She’s Sandringham’s side-stepping machine, according to assistant coach Lisa ‘Kiwi’ Roper.
Keely Coyne is a smooth operator, with an incredible ability to weave in and out of heavy traffic. Always smiling, Coyne has the ability to “change a defensive play into an attacking one very quickly”.
She formed a fearsome inside midfield duo alongside Sofia Hurley for the Sandringham Dragons this year, averaging 21.2 possessions, five tackles and three inside 50s per match.
When she has the ball, it looks as though she makes time stand still. She is always considered in her disposal and one of Sandringham’s most reliable players.
Keely Coyne playing for the Sandringham Dragons. (Source: AFL Photos)
Coyne’s introduction to football came in the form of the powerhouse East Sandringham Zebras side, alongside several other Sandringham girls.
“I started at East Sandringham Zebras with a number of other girls who have also gone on to play for the Sandringham Dragons,” said Coyne.
Prior to football, Coyne played representative basketball for the Sandringham Sabres.
“I played rep basketball leading up to it, the Zebras were after more girls and my friend was playing and they just needed a girl to fill in every few weeks. I went down to meet all the girls and it started from there.”
Coyne fell in love with the game of Aussie Rules and that love has only grown.
“We won three premierships with East Sandringham and went through two or three undefeated seasons, that was really good.
“I made heaps of friendships out of it with people who I am still friends with today.”
She credits Greg Hipwell, dad of teammate and close friend Bridie, for fostering her early development and passion.
“Greg Hipwell was one of my biggest influences, he was really big on helping everyone to get better. Kiana Lynch, who was at the Dragons last year, her dad was also really influential too.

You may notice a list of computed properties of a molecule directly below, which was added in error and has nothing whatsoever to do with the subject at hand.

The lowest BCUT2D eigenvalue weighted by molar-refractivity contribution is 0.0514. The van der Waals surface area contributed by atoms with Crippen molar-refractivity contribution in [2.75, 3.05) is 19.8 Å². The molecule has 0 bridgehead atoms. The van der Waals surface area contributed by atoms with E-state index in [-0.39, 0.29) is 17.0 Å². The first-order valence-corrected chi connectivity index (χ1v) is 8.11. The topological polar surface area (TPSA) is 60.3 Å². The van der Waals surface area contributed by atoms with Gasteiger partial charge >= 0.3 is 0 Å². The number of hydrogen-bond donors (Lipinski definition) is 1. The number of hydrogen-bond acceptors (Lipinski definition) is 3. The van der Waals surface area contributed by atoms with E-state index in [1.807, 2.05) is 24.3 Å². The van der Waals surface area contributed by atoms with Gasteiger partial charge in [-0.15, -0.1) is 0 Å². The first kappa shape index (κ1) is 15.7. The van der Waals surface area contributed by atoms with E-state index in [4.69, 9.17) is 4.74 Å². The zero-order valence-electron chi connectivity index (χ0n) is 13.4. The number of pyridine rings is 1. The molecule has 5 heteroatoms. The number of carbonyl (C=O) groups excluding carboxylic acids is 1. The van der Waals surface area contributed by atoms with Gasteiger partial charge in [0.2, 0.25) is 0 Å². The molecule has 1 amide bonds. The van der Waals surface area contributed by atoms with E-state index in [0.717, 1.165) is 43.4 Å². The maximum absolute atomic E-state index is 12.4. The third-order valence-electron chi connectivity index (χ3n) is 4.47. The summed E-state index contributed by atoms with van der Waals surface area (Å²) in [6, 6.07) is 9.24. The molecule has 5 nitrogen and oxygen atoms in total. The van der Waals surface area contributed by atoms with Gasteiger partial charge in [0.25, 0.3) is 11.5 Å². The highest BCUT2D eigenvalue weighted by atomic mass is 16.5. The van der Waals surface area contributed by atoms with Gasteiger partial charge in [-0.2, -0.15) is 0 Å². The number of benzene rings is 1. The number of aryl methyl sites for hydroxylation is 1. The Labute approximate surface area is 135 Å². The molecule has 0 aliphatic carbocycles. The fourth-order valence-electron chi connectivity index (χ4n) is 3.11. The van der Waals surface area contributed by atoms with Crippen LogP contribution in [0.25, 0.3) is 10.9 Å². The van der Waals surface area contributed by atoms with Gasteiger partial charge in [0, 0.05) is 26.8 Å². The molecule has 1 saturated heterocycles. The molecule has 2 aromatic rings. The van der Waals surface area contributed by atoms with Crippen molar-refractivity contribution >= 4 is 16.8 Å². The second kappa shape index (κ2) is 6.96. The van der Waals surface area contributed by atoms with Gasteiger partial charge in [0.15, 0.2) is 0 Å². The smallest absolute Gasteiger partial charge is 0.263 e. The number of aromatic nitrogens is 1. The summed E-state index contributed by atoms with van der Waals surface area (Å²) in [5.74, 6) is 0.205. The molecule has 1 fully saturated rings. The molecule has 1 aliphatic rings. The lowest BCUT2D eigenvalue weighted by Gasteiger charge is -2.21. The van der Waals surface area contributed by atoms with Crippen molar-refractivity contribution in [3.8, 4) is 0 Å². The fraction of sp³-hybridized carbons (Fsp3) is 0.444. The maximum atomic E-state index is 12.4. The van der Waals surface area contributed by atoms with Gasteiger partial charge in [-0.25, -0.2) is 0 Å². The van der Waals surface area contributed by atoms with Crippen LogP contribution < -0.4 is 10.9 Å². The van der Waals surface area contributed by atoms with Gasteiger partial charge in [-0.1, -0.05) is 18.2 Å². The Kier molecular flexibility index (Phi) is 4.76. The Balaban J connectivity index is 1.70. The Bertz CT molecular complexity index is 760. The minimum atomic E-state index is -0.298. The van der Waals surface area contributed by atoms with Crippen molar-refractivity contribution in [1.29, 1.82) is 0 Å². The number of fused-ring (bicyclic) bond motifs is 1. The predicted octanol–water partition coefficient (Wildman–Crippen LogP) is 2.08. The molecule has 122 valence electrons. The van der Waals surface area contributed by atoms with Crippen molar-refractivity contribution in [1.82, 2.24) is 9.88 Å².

“Dad was really into sport as well, so he got me out kicking a lot, with my brother as well.”
From there, other opportunities came about in the form of Interleague and St Kilda’s Next Generation Academy.
Football clubs are often the heartbeat of communities and for Coyne, that was one of the major attractions to the sport.
“Basketball was very individual based, I came to footy and loved the environment and community feel, especially the togetherness.
“Everyone wants to get better as a group, not just one player trying to improve their own game, that was probably the major difference.”
Keely Coyne celebrates a premiership with her East Sandringham Zebras teammates.
The Sandringham Dragons have access to some top-notch talent in the region and Coyne was identified early on as a player to watch.
“I got invited through the SMJFL to try out for the Dragons. I came with a few of the girls to the try out day, I think there was a 2km time trial and some other fitness testing. Originally it was a development squad, before the Futures program started.”
Having been a part of the Dragons set up for several years now, Coyne believes there was a special aura surrounding this cohort.
“Previously it wasn’t as close of a group. The culture has gotten better, and all the girls have gotten closer and created a real bond and connected feel.”
She says that that early exposure to the talent pathways helped her to believe that making the top level was achievable.